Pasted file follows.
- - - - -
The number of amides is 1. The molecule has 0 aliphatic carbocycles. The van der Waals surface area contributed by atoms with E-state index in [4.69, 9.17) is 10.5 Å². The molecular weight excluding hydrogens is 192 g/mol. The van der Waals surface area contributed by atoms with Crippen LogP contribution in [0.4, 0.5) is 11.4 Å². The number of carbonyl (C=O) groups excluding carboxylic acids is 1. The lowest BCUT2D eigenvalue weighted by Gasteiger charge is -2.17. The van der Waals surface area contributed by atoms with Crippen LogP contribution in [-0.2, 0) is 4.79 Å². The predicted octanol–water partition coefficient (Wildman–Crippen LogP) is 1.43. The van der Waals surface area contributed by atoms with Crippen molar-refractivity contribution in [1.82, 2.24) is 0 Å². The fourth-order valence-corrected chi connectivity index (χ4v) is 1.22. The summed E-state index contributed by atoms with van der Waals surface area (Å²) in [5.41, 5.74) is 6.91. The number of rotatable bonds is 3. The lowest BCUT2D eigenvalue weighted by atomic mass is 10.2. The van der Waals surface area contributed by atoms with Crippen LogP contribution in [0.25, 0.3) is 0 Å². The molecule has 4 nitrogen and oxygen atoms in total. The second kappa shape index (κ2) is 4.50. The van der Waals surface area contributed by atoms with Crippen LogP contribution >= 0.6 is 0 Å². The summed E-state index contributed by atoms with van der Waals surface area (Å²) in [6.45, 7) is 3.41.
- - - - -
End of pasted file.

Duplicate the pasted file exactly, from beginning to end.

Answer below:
The number of amides is 1. The molecule has 0 aliphatic carbocycles. The van der Waals surface area contributed by atoms with E-state index in [4.69, 9.17) is 10.5 Å². The molecular weight excluding hydrogens is 192 g/mol. The van der Waals surface area contributed by atoms with Crippen LogP contribution in [0.4, 0.5) is 11.4 Å². The number of carbonyl (C=O) groups excluding carboxylic acids is 1. The lowest BCUT2D eigenvalue weighted by Gasteiger charge is -2.17. The van der Waals surface area contributed by atoms with Crippen LogP contribution in [-0.2, 0) is 4.79 Å². The predicted octanol–water partition coefficient (Wildman–Crippen LogP) is 1.43. The van der Waals surface area contributed by atoms with Crippen molar-refractivity contribution in [1.82, 2.24) is 0 Å². The fourth-order valence-corrected chi connectivity index (χ4v) is 1.22. The summed E-state index contributed by atoms with van der Waals surface area (Å²) in [5.41, 5.74) is 6.91. The number of rotatable bonds is 3. The lowest BCUT2D eigenvalue weighted by atomic mass is 10.2. The van der Waals surface area contributed by atoms with Crippen LogP contribution in [0.25, 0.3) is 0 Å². The molecule has 4 nitrogen and oxygen atoms in total. The second kappa shape index (κ2) is 4.50. The van der Waals surface area contributed by atoms with Crippen LogP contribution >= 0.6 is 0 Å². The summed E-state index contributed by atoms with van der Waals surface area (Å²) in [6.45, 7) is 3.41.